• Text size      
  • Send this article to a friend
  • Print this article

A monumental liber-tea

It's been a good week for … high security

It's been a good week for … high security

Wimbledon fans have been banned from bringing Thermos flasks to the tournament over security fears.

Thousands of people bring their own hot drinks to the tournament every year because those sold inside the All England Club are a touch pricey at £2.10 for a cup of tea and £2.30 for a coffee.

But spectators this year are being prevented from bringing flasks into the grounds by G4S guards at the gates, with angry fans reporting that they had to choose between paying £5 for left luggage facilities or allowing their flasks to be chucked away.

One guard reportedly told a flask-bearer that the rules, first brought in last year, were now being rigorously enforced in the wake of the Boston Marathon bombing last April that killed three people and injured 176 others.

Those attacks involved a pressure cooker used as an explosive device, and it has been claimed that vacuum flasks could potentially be used similarly.

Guards also reportedly said the flasks could be used as "weapons" or even thrown at players - though there are no rules preventing fans bringing in bottles of wine, full drinks cans or hard plastic water bottles. It seems the potential weapons of choice are a bit random, so it's hardly surprising that people are getting annoyed.

What's next? Killer cucumber sandwiches in tin foil or strychnine-spiked strawberries in a Tupperware dish?

It's been a bad week for … statues

A monument in Kazakhstan has been removed just a day after it was erected.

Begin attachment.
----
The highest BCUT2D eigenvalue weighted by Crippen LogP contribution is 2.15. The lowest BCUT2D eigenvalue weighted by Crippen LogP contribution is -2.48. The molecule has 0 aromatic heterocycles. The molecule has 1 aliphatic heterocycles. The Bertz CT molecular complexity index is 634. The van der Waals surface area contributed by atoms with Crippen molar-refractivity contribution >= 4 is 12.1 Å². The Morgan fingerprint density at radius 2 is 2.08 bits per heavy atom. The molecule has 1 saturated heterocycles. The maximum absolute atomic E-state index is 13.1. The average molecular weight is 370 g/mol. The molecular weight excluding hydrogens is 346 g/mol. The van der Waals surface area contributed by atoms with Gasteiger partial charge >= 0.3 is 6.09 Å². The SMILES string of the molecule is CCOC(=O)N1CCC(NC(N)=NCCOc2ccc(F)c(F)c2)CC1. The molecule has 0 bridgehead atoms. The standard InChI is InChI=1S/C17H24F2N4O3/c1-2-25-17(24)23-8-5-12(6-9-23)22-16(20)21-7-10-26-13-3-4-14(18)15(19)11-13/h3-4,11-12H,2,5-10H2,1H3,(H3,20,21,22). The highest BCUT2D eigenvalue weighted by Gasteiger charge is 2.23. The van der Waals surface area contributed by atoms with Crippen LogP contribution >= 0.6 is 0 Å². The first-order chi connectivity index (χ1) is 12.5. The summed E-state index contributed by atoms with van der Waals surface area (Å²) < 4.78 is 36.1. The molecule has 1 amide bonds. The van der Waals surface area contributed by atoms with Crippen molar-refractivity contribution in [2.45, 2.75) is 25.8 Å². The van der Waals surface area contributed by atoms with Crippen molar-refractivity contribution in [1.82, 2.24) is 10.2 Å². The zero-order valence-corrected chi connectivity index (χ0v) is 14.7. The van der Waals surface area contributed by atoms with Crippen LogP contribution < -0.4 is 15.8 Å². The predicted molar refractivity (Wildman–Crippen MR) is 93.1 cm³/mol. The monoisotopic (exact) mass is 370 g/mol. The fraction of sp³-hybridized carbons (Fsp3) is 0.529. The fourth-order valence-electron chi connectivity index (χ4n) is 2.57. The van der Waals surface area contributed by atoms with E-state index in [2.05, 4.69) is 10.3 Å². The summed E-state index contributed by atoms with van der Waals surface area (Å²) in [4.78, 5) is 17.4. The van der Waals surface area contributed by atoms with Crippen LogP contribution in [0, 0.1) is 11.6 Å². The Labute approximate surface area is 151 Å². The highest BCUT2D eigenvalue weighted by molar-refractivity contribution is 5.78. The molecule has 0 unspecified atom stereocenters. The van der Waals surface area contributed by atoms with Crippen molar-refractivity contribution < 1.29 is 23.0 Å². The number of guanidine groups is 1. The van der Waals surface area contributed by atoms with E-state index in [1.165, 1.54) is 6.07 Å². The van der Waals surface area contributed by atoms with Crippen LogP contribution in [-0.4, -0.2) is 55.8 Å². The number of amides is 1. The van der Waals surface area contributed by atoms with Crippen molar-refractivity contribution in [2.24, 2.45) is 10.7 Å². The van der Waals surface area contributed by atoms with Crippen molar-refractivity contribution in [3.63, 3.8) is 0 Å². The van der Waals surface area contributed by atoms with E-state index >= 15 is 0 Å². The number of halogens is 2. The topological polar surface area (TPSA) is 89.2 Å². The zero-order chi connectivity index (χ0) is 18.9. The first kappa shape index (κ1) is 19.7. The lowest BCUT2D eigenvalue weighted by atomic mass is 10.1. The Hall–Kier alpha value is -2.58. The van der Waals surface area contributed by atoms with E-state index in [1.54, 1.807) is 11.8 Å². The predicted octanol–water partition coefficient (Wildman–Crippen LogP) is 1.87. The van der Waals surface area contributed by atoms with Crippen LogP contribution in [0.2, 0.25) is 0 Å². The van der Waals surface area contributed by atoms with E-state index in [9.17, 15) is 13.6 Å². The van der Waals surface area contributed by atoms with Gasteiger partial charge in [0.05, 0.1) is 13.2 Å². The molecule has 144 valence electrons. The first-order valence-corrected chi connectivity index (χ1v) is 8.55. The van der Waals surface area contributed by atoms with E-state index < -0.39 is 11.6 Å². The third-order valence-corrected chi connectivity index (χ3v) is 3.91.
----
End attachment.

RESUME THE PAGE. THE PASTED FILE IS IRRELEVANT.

The statue in the city of Ust-Kamenogorsk was created to honour two 19th century figures - Abay Kunanbayev, a local writer and thinker, and Yevgeny Mikhaelis, a Russian scientist and pro-democracy activist who was exiled to eastern Kazakhstan. But it was soon slagged off by locals who took to social media to point out that the figures looked like they were taking a selfie and looked like hobbits.

Even one of the co-creators of the monument, Vladimir Samoylov, admitted there was something wrong with it because the sculptors were given too little time to finish it. He said: "We were in a huge rush, and look what happened."

Borat could not have done a better job. High fives? Perhaps not.

Contextual targeting label: 
Block list

Commenting & Moderation

We moderate all comments on HeraldScotland on either a pre-moderated or post-moderated basis.
If you're a relatively new user then your comments will be reviewed before publication and if we know you well and trust you then your comments will be subject to moderation only if other users or the moderators believe you've broken the rules

Moderation is undertaken full-time 9am-6pm on weekdays, and on a part-time basis outwith those hours. Please be patient if your posts are not approved instantly.

243882